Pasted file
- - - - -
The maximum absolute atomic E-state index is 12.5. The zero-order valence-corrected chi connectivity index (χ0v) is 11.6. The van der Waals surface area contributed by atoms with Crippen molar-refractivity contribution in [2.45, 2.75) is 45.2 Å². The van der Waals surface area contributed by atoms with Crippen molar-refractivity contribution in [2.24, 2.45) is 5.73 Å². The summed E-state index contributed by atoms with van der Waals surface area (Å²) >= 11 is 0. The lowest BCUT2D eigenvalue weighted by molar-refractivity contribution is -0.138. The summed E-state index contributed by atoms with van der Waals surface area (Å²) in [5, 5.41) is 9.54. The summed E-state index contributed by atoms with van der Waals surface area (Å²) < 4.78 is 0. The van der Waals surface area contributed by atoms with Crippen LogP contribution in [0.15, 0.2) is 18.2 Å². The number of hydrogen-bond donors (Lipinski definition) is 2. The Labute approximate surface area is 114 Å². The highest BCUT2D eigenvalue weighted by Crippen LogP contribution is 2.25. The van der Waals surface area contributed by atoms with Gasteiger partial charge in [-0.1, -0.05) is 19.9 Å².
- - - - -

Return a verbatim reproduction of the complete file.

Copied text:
The maximum absolute atomic E-state index is 12.5. The zero-order valence-corrected chi connectivity index (χ0v) is 11.6. The van der Waals surface area contributed by atoms with Crippen molar-refractivity contribution in [2.45, 2.75) is 45.2 Å². The van der Waals surface area contributed by atoms with Crippen molar-refractivity contribution in [2.24, 2.45) is 5.73 Å². The summed E-state index contributed by atoms with van der Waals surface area (Å²) >= 11 is 0. The lowest BCUT2D eigenvalue weighted by molar-refractivity contribution is -0.138. The summed E-state index contributed by atoms with van der Waals surface area (Å²) in [5, 5.41) is 9.54. The summed E-state index contributed by atoms with van der Waals surface area (Å²) < 4.78 is 0. The van der Waals surface area contributed by atoms with Crippen LogP contribution in [0.15, 0.2) is 18.2 Å². The number of hydrogen-bond donors (Lipinski definition) is 2. The Labute approximate surface area is 114 Å². The highest BCUT2D eigenvalue weighted by Crippen LogP contribution is 2.25. The van der Waals surface area contributed by atoms with Gasteiger partial charge in [-0.1, -0.05) is 19.9 Å².